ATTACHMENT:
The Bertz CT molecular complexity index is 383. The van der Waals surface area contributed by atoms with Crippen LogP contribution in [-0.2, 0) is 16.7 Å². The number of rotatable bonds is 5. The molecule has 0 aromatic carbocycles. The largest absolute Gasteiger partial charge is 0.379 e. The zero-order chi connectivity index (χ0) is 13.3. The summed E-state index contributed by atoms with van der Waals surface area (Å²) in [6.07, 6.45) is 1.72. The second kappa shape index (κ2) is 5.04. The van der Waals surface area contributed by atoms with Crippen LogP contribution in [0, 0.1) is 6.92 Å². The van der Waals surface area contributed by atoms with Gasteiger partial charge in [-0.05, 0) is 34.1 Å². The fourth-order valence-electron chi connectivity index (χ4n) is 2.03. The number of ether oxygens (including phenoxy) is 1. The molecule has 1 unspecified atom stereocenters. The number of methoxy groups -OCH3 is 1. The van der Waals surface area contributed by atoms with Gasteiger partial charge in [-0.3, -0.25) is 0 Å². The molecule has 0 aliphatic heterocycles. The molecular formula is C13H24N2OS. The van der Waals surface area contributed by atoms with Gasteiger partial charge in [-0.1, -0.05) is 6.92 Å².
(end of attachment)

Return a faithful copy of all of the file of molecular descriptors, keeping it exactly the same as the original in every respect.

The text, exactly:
The Bertz CT molecular complexity index is 383. The van der Waals surface area contributed by atoms with Crippen LogP contribution in [-0.2, 0) is 16.7 Å². The number of rotatable bonds is 5. The molecule has 0 aromatic carbocycles. The largest absolute Gasteiger partial charge is 0.379 e. The zero-order chi connectivity index (χ0) is 13.3. The summed E-state index contributed by atoms with van der Waals surface area (Å²) in [6.07, 6.45) is 1.72. The second kappa shape index (κ2) is 5.04. The van der Waals surface area contributed by atoms with Crippen LogP contribution in [0, 0.1) is 6.92 Å². The van der Waals surface area contributed by atoms with Gasteiger partial charge in [-0.05, 0) is 34.1 Å². The fourth-order valence-electron chi connectivity index (χ4n) is 2.03. The number of ether oxygens (including phenoxy) is 1. The molecule has 1 unspecified atom stereocenters. The number of methoxy groups -OCH3 is 1. The van der Waals surface area contributed by atoms with Gasteiger partial charge in [-0.3, -0.25) is 0 Å². The molecule has 0 aliphatic heterocycles. The molecular formula is C13H24N2OS. The van der Waals surface area contributed by atoms with Gasteiger partial charge in [-0.1, -0.05) is 6.92 Å².